Finding gold when you go digging for it isn’t incredibly likely. What’s even less likely, however, is finding a meteorite. This is exactly what happened to one Australian man who thought he had a rare mineral on his hands. What he actually had is far more rare, more scientifically interesting, and more informative as to our galaxy’s history. This is the story of the Maryborough Meteorite.

Treasure hunt turns into an astronomical discovery

In 2015, a man named David Hole was searching for gold in Maryborough Regional Park (an old center of the Australian gold rush, near Melbourne) with his metal detector, hoping, as so many do, to find a bit of the rare substance. While searching, he found a large, extremely heavy red rock, and took it home, hoping that there was some gold inside.

For the next three years, he tried to crack open the rock, but it was nearly impossible for him to do so. A sledgehammer wouldn’t crack it open, a saw wouldn’t cut through it, and even acid wouldn’t put a dent in it. Having tried everything he could, Hole finally took it into the Melbourne Museum, hoping they would be able to identify it. And they did: as a rare meteorite from outer space.

Maryborough MeteroriteMaryborough Meterorite
Maryborough Meterorite (Museums Victoria:

The “rock” with meteorite features

The meteorite’s enormous weight was one clue. Geologists at the museum explained that Earth-native rocks of this size would never be this heavy. Another clue was the strange dimpling effect all over the outside of the rock; this happens when the meteorite is entering Earth’s atmosphere, as it starts to melt due to the extreme heat, and so the dimpling is formed. Evidently, this is a pretty big giveaway for rocks that have entered our system from the outside.

Additionally, once they were finally able to cut it open (using a diamond saw—this meteorite is one tough rock), scientists could see small, crystallized droplets of metallic minerals, which are called chondrules. They also discovered that the inside of the rock has a fairly high percentage of iron, which might not mean much to the layperson, but for scientists, this classifies the meteor as an H5 ordinary chondrite. The nearly 40-lb rock is estimated to be about 4.6 billion years old.

Radial Pyroxene Chondrule inside Maryborough Meterorite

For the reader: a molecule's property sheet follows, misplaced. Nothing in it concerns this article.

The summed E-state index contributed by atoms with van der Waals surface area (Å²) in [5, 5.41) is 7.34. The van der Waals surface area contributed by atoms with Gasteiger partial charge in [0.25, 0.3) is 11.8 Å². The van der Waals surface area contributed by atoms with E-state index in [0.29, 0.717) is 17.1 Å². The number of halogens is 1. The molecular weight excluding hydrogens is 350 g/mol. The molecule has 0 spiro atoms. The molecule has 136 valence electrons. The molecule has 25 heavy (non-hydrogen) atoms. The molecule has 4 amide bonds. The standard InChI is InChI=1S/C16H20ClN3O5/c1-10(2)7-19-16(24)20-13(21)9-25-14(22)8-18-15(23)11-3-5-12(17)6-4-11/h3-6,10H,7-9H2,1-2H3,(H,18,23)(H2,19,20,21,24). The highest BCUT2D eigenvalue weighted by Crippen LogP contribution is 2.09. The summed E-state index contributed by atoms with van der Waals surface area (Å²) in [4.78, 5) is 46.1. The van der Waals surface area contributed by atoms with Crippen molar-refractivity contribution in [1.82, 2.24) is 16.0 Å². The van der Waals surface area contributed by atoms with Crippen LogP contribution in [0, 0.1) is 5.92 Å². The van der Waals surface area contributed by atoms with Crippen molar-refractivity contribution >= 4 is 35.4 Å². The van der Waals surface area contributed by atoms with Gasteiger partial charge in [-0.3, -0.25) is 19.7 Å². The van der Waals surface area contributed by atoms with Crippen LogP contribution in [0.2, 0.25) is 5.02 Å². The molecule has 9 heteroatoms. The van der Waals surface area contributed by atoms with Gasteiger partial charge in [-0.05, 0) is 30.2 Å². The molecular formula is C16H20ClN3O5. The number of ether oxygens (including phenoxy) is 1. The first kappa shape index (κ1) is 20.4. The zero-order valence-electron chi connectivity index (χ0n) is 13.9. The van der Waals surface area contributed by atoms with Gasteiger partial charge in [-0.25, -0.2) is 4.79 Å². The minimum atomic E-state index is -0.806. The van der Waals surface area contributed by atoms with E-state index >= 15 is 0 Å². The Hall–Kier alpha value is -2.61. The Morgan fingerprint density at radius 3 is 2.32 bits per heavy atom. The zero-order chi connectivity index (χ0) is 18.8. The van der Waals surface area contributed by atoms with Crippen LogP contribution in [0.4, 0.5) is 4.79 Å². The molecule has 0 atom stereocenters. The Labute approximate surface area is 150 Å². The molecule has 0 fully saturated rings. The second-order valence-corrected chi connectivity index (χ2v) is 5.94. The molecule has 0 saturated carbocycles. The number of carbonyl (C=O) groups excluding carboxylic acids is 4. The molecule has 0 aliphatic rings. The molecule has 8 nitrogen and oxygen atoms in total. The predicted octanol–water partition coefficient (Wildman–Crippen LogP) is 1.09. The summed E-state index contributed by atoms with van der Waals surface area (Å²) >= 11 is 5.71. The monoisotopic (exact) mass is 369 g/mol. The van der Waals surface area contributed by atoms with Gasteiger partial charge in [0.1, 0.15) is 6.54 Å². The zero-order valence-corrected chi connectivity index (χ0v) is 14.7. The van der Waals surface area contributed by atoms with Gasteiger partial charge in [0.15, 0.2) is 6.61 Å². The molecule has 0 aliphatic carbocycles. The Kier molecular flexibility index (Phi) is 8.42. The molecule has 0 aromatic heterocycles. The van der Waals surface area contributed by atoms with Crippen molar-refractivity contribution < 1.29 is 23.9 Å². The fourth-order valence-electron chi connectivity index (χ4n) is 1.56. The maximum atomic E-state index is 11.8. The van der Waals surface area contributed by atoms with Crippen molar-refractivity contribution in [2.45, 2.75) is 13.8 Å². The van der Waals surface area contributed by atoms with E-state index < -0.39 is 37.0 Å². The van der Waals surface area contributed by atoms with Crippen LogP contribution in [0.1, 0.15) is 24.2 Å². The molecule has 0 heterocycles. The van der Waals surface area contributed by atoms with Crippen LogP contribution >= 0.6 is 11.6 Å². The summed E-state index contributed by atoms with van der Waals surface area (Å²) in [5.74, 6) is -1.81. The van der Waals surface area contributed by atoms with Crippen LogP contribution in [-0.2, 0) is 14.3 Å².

Radial Pyroxene Chondrule inside Maryborough Meterorite
Radial Pyroxene Chondrule inside Maryborough Meterorite (Museums Victoria:

What does the Maryborough Meteorite discovery it tell us?

While scientists at the museum aren’t able to nail down all of the details surrounding this meteoric masterpiece, they do have some pretty narrow guesses and quite a few tidbits of information to share with us about it. Meteors are treasure troves of information about our solar system, as many of them contain what scientists refer to as ‘stardust’, which gives us a glimpse as to how stars form in our galaxy. Other meteors contain even more information about our galaxy.

This particular meteorite, scientists are pretty certain, came from the asteroid belt between Mars and Jupiter. They think it may have crashed into another asteroid, pushing it off course, and ended up falling to Earth. While they can’t say for sure how long it’s been a resident of our planet, they’re pretty sure it’s been here for somewhere between 100 and 1,000 years.

There are a lot of things that make this meteorite as rare as it is. Firstly, it’s a huge specimen: the second-largest Australia’s ever seen. The internal composition and age of the rock also contribute to making it a pretty rare meteorite. And, in terms of numbers alone, scientists remind us that meteorites are far rarer than gold. While thousands of gold nuggets have been found in Australia, only 17 meteors have ever been found there.

That’s a pretty amazing scientific discovery from a man walking around doing his weekend hobby. Next time you see a funky-looking rock, maybe you should try taking a second look; you never know when you might actually have a meteorite on your hands.